Posts Tagged ‘write’

Do you know? How long does copyright last?

Thursday, June 16th, 2011

The answer to this question is more complex than it seems. The short answer is, it depends. Generally, the term of copyright protection lasts for the life of the author plus seventy years after the author’s death for works created after January 1, 1978. But for early works the duration of copyright protection depends on if the work was published and, if so, the date of publication. Additionally there special rules for anonymous and pseudonymous works, as well as works made for hire.

Click here to access a helpful chart to determine whether a particular literary or artistic work may be under copyright protection. [Source: Cornell University]

[© 2011 Tonya M. Evans. This post may be “shared socially” and republished provided this post is copied in its entirety and copyright and byline information is included for attribution. “This post is republished with permission from Copyright 2011 Tonya M. Evans”]

Click here for more info on copyright from Legal Write Publications

Copyright for Writers on the Internet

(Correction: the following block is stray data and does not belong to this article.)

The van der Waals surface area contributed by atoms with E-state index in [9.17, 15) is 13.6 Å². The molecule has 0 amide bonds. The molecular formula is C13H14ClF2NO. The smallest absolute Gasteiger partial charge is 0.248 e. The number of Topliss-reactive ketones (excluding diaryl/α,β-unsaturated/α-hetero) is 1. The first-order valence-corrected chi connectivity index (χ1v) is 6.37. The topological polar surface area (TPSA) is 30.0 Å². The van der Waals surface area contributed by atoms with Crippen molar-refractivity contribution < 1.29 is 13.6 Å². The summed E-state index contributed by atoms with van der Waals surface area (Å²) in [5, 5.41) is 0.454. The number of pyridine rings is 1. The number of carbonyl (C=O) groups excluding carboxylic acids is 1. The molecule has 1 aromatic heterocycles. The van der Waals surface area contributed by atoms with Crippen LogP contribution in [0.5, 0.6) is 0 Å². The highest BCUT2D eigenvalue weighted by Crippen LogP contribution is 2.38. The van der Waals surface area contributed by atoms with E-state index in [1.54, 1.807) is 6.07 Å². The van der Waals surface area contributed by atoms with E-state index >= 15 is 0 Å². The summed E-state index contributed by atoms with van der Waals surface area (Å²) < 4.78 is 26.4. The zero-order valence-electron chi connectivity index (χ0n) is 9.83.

Monday, May 16th, 2011

[Excerpt from Chapter 13 of Copyright Companion for Writers © 2007 Tonya M. Evans. This excerpt may be “shared socially” and republished provided this post is copied in its entirety and copyright information is included for attribution]

Revisions and Updates

Problems of registration emerge when a Web site is updated frequently. The question arises as to whether it is necessary to register the site after each update. For individual works the answer, technically, is yes because there is no comprehensive registration to cover revisions published on different dates. Therefore, each daily update would have to be registered separately. As an attorney, I recommend that you do register each update to be fully protected. I recognize, however, that this would require much work, and I acknowledge that most people don’t follow this practice because they find it to be impractical. If you are like most people, then I suggest that you make it a practice to register your Web site every three months. If you do that, then you will be entitled to statutory damages and attorney fees if you ever have to sue someone for infringement. A different rule governs automated databases and serials because they qualify to use blanket registration (see below).

E-Newsletters and Other E-Serials